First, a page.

Throughout my 6+ years of working on CrackBerry, I have always been a stickler for doing things 100% by the book as far as BlackBerry-related vocabulary is concerned...
It's BlackBerry. Not Blackberry.
If you want to go plural, you have to write your sentence so you can say BlackBerry Smartphones. BlackBerrys is not technically by the book (you shouldn't modify a proper trademark), and BlackBerries... well, that's just plain wrong. The Smartphones thing is relatively new too. In the early years of CrackBerry they were actually referred to as BlackBerry Handheld Wireless Devices.
As for the company that makes BlackBerry Smartphones, their name is Research In Motion. Not Research in Motion. You need that capital I. If that's too long for you, you can abbreviate it to RIM (not RiM).
Thinking back, I'm pretty sure I was a BlackBerry user for well over a year before I even knew that the company making the phone was called Research In Motion. Like most people, I just assumed that BlackBerry made BlackBerry. It really wasn't until I started working on launching CrackBerry.com and immersed myself in this stuff that I became more familiar with the business side of things and learned the company was Research In Motion. Prior to that, I was -- like the majority -- a mainstream BlackBerry user that cared most about the product.
On CrackBerry Podcast 090, I declared that I'm going mainstream again as far as names go. In most cases, I now refer to Research In Motion as BlackBerry. Egggadz... I know... it's so wrong! But I'm doing it.
I have to honestly confess I've already been doing this for months now on my articles just to see if anybody would notice my (technical) mis-use of BlackBerry. Back in January I wrote another editorial titled It's time to change the name of Research In Motion to BlackBerry. Obviously, that hasn't happened yet, and probably won't (as much as there are compelling reasons to change, there are also many reasons why it makes more sense to keep things the same). But since then I have sinned regularly on the blogs and written phrases such as "BlackBerry's CEO, Thorsten Heins" instead of "Research In Motion's CEO, Thorsten Heins." To date, nobody has called me out on it, so I'm thinking it's not really that big of a deal. Most people are less anal about this kind of thing than me.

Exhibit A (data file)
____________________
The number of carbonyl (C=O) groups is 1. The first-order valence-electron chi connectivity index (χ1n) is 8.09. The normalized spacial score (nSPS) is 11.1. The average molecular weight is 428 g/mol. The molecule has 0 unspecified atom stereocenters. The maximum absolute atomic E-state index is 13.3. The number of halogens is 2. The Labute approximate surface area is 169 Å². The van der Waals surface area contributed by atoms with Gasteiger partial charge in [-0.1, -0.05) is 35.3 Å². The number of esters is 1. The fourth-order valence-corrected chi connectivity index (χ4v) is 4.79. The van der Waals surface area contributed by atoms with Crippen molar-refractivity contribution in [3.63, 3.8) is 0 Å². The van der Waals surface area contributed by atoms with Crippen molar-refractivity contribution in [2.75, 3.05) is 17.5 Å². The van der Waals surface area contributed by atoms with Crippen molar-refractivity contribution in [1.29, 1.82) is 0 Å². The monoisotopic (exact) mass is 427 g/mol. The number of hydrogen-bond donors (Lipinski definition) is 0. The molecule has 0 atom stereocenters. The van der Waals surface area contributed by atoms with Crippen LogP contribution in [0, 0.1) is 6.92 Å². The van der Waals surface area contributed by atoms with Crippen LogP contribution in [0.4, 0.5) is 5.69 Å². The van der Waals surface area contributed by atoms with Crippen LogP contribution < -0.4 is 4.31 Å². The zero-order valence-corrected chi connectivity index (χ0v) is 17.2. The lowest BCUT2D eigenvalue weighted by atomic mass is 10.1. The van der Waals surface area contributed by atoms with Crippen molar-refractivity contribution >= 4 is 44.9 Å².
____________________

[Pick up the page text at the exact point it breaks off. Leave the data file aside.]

When I interviewed Frank Boulben, BlackBerry's new Chief Marketing Officer last month (see how I just did that?), in Waterloo, I asked him about the whole Research In Motion vs. BlackBerry thing. Frank made it clear that "BlackBerry" is the "mega brand" and that going forward you will see an even greater focus on BlackBerry than in the past. Following that lead, that's what you'll be seeing us do here on CrackBerry. More focus on BlackBerry, less on Research In Motion.
Don't panic. When we're writing articles specifically about the company, like earnings reports and official press statements or a special in-depth look at an attention-seeking shareholder, you'll still see us write Research In Motion. And if we're writing a sentence that mentions both the company and the products together you'll still see us write things like "Research In Motion, makers of BlackBerry" and not "BlackBerry, makers of BlackBerry." But where we think it makes sense to write BlackBerry instead of Research In Motion, we will.
Again, we've already been doing this for a while now with positive effect. I just wanted to get it out there so it's fully disclosed. I'd hate to get a tweet from someone telling us that the name of the company is Research In Motion and not BlackBerry and we made a mistake and need to fix it.
Bottom line... We know it's Research In Motion, but we're BlackBerry By Choice!
Don't listen to AT&T: Your phone isn't going to stop making calls
AT&T customers have been receiving warnings from the carrier saying that their phones will soon stop making calls. That's technically true, but the network change isn't coming until 2022. Here's what you need to know about the transition to VoLTE (HD Voice) on AT&T.